You can buy stocks too

By Shamille Scott Business reporter

Sunday, January 13, 2013

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Own a piece of a company and make some money while you're at it.

A stock or share (measured in units) represents ownership in an entity.

"If a company is made of one million shares and you have at least 100 units of that shareholding, you most definitely own a piece of that company," said Deborah Vieira, wealth advisor at Stocks and Securities Limited (SSL).

What's more, it's a good long- term investment, which is historically known to beat returns on fixed income instruments over time, said Tania Waldron- Gooden, vice president, research and special projects at Mayberry Investments.

An individual can purchase more than one stock, from a variety of entities and can look forward to getting dividends, payments during the course of the year. Payouts are made via a dividend cheque.

Dividends are paid from the profit of the company, some pay quarterly, semi-annually or annually. There are firms that have a specific dividend policy where you get a certain fixed amount every quarter.

For those who already have good stocks, it makes good investment sense to buy additional units, that way the dividend cheque will eventually increase.

But for those who haven't yet been on board, dividends are still a source of income, Vieira said.

It should be noted that stocks aren't short-term investments; emergency funds should never be used to buy stocks, Vieira said.

The minimum tradable number of stock on the Jamaica Stock Exchange is 100 units.

Think about it, that extra $5,000 could become an investment. It could get you a stock valued at $25 per share and 127 units or purchase shares in an initial public offering paying an application fee of $110.

Importantly, once you decide to invest in stocks, you need to do research before buying a piece of a company.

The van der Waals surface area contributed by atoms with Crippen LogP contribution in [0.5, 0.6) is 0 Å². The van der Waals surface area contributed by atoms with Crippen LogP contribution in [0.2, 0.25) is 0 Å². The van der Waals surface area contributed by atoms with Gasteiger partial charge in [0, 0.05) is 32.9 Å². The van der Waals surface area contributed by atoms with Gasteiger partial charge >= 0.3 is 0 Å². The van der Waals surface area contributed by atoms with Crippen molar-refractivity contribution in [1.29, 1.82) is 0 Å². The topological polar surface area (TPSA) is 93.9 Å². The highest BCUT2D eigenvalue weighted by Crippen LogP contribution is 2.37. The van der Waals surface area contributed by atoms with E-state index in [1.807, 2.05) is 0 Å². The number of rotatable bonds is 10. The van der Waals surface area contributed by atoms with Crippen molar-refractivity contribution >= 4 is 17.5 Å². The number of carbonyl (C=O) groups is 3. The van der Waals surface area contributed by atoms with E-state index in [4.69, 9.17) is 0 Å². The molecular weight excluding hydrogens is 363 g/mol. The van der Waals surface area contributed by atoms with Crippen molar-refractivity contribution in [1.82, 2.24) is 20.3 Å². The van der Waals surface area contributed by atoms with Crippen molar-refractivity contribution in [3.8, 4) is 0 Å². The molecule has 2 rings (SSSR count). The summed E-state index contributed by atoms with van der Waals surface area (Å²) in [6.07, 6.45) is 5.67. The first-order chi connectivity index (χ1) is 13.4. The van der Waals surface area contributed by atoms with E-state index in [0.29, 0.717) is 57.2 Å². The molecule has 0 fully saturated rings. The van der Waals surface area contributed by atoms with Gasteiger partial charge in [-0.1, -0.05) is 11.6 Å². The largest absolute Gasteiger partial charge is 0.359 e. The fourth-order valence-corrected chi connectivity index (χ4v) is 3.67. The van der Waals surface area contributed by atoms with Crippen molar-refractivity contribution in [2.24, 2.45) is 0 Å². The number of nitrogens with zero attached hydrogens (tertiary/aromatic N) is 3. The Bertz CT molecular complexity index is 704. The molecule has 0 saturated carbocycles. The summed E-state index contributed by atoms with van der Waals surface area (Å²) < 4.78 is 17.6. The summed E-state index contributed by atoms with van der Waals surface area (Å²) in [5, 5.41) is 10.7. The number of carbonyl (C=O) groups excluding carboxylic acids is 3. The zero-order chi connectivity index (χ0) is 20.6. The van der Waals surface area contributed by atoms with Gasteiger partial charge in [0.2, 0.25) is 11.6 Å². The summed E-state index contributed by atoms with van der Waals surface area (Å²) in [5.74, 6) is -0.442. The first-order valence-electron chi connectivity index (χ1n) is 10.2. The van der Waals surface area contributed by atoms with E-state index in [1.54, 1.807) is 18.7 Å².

"Don't buy a stock you don't know anything about- ask questions," said Vieira. " That's where the advisor comes in."

Look for stocks that are easily tradable, there are some that trade every day, some are illiquid, which means that there may be willing buyers but no sellers.

Other considerations are the dividend yield on a particular stock.

Putting your money on a stock may be more attractive than a repurchase agreement (repo) or a fixed deposit, Vieira said.

Dividends are taxed at five per cent versus interest income from repos that will be taxed at 25 per cent.

Buy into companies that you are familiar with and can relate to.

Don't forget, the Jamaica Stock Exchange consists of the main market and a junior market.

Diversification is ideal.

While you can purchase a stock from a company you admire, mix the portfolio," Vieira said, "so as to not have too many of one type of stocks."

That way you diversify your risk levels.

One has to determine whether an investor has a low, medium or high appetite for risk, Waldron-Gooden said.

Equities, as stocks are also called, are usually for medium to high -risk individuals.

But, there's risk in every investment.

"Trading in stocks will be of a higher risk than having a savings account," she said. "But for the long term the returns from being in the Stock Market outstrips that of a savings account."

On the other hand, trading in stocks isn't as high risk as trading in currency.

"Once the risk appetite is determined, then stocks are chosen based on the financial viability of the company and the manner in which the stock trades on the market over time," she said.

Weather and the economy can affect certain stocks.

The SSL wealth advisor suggests that the investor examines companies that are constantly innovating and are always diversifying their product lines, or increasing their revenue and profits.

Once the decision is made, seeing an advisor at a broking company is the next move. There, an account is opened and purchased stocks are posted in a portfolio.




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